The Fundamentals of Caring for Someone Living with Dementia

Are you caring for a loved one with Dementia? While it’s a rewarding position to be in, looking after someone living with the disease also has its challenges. Watching as someone dear to you and your family endures Dementia’s physical and emotional changes is heart-breaking. You may know a little about the disease already — that it affects memory, problem-solving skills, and other cognitive functions. It’s incredibly complex, and even contemporary scientists still grapple with the illness’s intricacies. Sadly, there’s currently no cure available, and it’s a disease that progresses with time. Dementia worsens as it develops and becomes much more challenging to live with and manage.

When diagnosed with a life-limiting illness, many people choose to receive personalized care right in the comfort of home. They prefer the privacy and familiarity of a place they know and love. Living in a long-term care home or assisted living facility doesn’t offer the same independence level as a private place of residence. Your loved one can live on their terms and receive one-on-care from highly trained health professionals at home. Our goal at Integracare is to provide Clients and their family members peace of mind. We believe in the power of compassion, which is why our Caregivers are so good at what they do. They bring extensive Dementia Care education and home healthcare experience, in addition to empathetic compassion and patience for people living with the disease. We believe that our home healthcare services provide Clients with the appropriate healthcare they require without leaving their homes because of our exclusive Dementia Care training program.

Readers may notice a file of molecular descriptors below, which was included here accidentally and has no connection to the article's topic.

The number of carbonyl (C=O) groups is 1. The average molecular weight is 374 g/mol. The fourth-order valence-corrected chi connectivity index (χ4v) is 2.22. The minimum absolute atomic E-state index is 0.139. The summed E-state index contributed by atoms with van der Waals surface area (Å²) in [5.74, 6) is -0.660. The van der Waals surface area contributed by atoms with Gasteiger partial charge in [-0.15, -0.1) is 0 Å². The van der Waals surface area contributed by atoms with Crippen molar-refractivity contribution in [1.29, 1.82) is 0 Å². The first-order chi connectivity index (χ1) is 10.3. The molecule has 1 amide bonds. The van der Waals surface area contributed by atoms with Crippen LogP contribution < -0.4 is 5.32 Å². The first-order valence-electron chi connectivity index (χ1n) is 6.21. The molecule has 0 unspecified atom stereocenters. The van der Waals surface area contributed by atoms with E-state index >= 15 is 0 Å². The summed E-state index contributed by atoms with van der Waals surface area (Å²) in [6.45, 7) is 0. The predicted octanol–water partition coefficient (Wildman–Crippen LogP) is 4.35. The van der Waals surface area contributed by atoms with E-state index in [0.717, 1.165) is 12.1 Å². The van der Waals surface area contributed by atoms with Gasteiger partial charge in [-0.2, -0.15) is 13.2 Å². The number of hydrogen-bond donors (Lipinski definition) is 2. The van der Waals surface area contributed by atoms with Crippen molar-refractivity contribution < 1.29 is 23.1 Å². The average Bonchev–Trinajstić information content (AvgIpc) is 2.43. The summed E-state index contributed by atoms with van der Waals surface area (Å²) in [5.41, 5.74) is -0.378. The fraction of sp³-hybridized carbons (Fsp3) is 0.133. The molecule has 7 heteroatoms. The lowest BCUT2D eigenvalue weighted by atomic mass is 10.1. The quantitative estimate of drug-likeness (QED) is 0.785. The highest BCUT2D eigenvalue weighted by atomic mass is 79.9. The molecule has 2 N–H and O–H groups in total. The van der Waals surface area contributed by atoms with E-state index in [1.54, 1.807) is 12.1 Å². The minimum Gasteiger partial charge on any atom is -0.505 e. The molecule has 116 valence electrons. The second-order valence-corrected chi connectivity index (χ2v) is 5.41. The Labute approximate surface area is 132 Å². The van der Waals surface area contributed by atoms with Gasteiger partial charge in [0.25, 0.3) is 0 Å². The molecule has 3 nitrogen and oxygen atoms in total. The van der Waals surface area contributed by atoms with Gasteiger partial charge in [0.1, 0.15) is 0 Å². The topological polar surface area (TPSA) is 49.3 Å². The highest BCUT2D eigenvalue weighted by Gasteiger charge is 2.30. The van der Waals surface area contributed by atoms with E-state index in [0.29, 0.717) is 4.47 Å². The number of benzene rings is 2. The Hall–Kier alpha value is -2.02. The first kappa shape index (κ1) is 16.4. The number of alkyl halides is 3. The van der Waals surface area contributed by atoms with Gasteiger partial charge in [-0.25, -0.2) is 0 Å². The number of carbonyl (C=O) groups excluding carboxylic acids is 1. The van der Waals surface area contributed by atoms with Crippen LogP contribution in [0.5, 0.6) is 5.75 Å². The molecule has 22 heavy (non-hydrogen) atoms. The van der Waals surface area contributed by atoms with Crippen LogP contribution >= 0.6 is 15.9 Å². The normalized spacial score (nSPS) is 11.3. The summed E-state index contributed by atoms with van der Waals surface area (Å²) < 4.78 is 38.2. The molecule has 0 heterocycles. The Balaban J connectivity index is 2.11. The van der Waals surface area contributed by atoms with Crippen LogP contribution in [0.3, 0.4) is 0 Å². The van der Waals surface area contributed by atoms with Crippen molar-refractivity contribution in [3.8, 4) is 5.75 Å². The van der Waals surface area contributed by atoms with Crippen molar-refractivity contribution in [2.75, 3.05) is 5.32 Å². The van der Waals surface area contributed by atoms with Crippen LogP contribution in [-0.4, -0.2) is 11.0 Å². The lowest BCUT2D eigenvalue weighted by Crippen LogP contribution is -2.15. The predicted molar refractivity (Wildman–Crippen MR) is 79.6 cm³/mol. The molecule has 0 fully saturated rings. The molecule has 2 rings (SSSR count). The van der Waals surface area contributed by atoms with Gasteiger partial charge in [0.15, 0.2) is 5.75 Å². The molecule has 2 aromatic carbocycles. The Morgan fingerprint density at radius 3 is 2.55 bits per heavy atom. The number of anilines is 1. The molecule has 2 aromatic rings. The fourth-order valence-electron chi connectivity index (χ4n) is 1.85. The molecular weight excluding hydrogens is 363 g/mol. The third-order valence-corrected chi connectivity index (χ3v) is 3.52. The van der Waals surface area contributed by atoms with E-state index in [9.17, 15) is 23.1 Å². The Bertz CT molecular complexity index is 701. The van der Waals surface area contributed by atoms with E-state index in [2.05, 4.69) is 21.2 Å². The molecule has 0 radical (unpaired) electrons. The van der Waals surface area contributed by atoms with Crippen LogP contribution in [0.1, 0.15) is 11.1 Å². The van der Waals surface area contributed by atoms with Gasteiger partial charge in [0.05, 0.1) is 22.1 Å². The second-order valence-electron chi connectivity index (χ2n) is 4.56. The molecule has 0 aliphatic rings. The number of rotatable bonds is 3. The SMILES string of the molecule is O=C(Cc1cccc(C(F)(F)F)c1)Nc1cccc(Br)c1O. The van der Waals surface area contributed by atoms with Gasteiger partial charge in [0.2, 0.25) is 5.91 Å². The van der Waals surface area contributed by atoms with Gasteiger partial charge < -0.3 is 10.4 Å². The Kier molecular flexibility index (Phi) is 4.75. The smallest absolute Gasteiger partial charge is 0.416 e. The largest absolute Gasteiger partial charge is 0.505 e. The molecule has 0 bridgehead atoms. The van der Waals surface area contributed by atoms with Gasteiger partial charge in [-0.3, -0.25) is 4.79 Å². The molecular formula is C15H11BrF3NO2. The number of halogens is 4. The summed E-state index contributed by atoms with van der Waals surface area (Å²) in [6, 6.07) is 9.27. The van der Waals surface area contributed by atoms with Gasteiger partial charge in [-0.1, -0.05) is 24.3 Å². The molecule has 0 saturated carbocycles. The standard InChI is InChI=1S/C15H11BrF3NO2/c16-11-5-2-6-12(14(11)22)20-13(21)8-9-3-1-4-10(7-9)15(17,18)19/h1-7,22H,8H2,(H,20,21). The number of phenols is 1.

If your loved one is living with Dementia and they’re living at home with you, read on to discover what we believe to be at-home care fundamentals. Understanding the type of comprehensive home healthcare that Integracare provides, and knowing the following Dementia Care essentials will make you feel more confident about having your family member at home.

Understanding the Disease

To provide optimal care for someone with Dementia, you must understand the disease and its rapid progression. Gaining an overall understanding of Dementia will prepare you for the challenging road ahead. For example, did you know that there are about 400 different types of Dementia, and while each has similarities, they also require unique support methods and have various symptoms? We won’t get into each one, but we will outline the most common.

What Is Dementia?

Many people confuse “Dementia” as one single disease, but that’s not the case. Dementia is the blanket term to describe a broad set of symptoms and medical conditions. Abnormal brain changes cause disorders grouped under this umbrella term — including Alzheimer’s disease. Such brain changes will negatively affect a person’s cognitive skills, memory, and behavioural skills. Over time, these changes will impair a person’s ability to function independently, and they will need Dementia Care in Toronto and the surrounding area.

The most common symptoms of the disease include:

  • A decline in short-term memory.
  • Drastic mood changes, such as depression or apathy.
  • Struggling to find words in a conversation.
  • Difficulty performing or remembering routine tasks.
  • Lapses in judgement and confusion.

Dementia Care in Toronto

Alzheimer’s disease is the most common type of Dementia, accounting for 60-80% of all cases. Typically, memory loss is the first sign that someone is developing Alzheimer’s. However, initial symptoms can vary depending on the individual. Other signs include a decline in cognitive thinking, such as spatial and vision issues, losing train of thought, impaired reasoning, and general confusion.

As the disease progresses, people will have trouble performing everyday tasks, such as making coffee or driving a car. You may find that they repeat the same questions, get lost easily (even inside the house), or put items in strange places, such as placing keys in the fridge. Some people become violent, aggressive, worried, or withdrawn.